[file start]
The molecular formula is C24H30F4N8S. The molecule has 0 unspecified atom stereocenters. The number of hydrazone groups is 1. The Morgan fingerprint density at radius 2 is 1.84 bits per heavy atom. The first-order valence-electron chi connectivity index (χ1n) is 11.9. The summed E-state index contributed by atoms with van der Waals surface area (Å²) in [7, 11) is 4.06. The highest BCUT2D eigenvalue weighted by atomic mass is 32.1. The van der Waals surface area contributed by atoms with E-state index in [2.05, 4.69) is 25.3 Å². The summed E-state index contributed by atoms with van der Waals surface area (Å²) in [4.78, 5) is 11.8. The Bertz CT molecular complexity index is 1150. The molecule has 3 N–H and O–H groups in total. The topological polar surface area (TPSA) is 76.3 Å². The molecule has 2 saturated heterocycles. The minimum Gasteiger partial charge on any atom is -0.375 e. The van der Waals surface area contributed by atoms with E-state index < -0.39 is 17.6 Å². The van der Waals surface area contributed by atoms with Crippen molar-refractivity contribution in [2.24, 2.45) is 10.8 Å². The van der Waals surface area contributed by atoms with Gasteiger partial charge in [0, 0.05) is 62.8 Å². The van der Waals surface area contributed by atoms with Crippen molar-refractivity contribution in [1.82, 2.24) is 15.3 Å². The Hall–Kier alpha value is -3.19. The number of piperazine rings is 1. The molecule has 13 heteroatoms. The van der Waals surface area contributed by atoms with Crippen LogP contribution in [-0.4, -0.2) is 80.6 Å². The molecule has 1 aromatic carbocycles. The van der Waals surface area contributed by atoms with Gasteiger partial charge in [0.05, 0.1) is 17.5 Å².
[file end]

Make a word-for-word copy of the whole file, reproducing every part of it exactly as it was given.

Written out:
The molecular formula is C24H30F4N8S. The molecule has 0 unspecified atom stereocenters. The number of hydrazone groups is 1. The Morgan fingerprint density at radius 2 is 1.84 bits per heavy atom. The first-order valence-electron chi connectivity index (χ1n) is 11.9. The summed E-state index contributed by atoms with van der Waals surface area (Å²) in [7, 11) is 4.06. The highest BCUT2D eigenvalue weighted by atomic mass is 32.1. The van der Waals surface area contributed by atoms with E-state index in [2.05, 4.69) is 25.3 Å². The summed E-state index contributed by atoms with van der Waals surface area (Å²) in [4.78, 5) is 11.8. The Bertz CT molecular complexity index is 1150. The molecule has 3 N–H and O–H groups in total. The topological polar surface area (TPSA) is 76.3 Å². The molecule has 2 saturated heterocycles. The minimum Gasteiger partial charge on any atom is -0.375 e. The van der Waals surface area contributed by atoms with E-state index < -0.39 is 17.6 Å². The van der Waals surface area contributed by atoms with Crippen molar-refractivity contribution in [2.24, 2.45) is 10.8 Å². The van der Waals surface area contributed by atoms with Gasteiger partial charge in [0, 0.05) is 62.8 Å². The van der Waals surface area contributed by atoms with Crippen molar-refractivity contribution in [1.82, 2.24) is 15.3 Å². The Hall–Kier alpha value is -3.19. The number of piperazine rings is 1. The molecule has 13 heteroatoms. The van der Waals surface area contributed by atoms with Crippen LogP contribution in [-0.4, -0.2) is 80.6 Å². The molecule has 1 aromatic carbocycles. The van der Waals surface area contributed by atoms with Gasteiger partial charge in [0.05, 0.1) is 17.5 Å².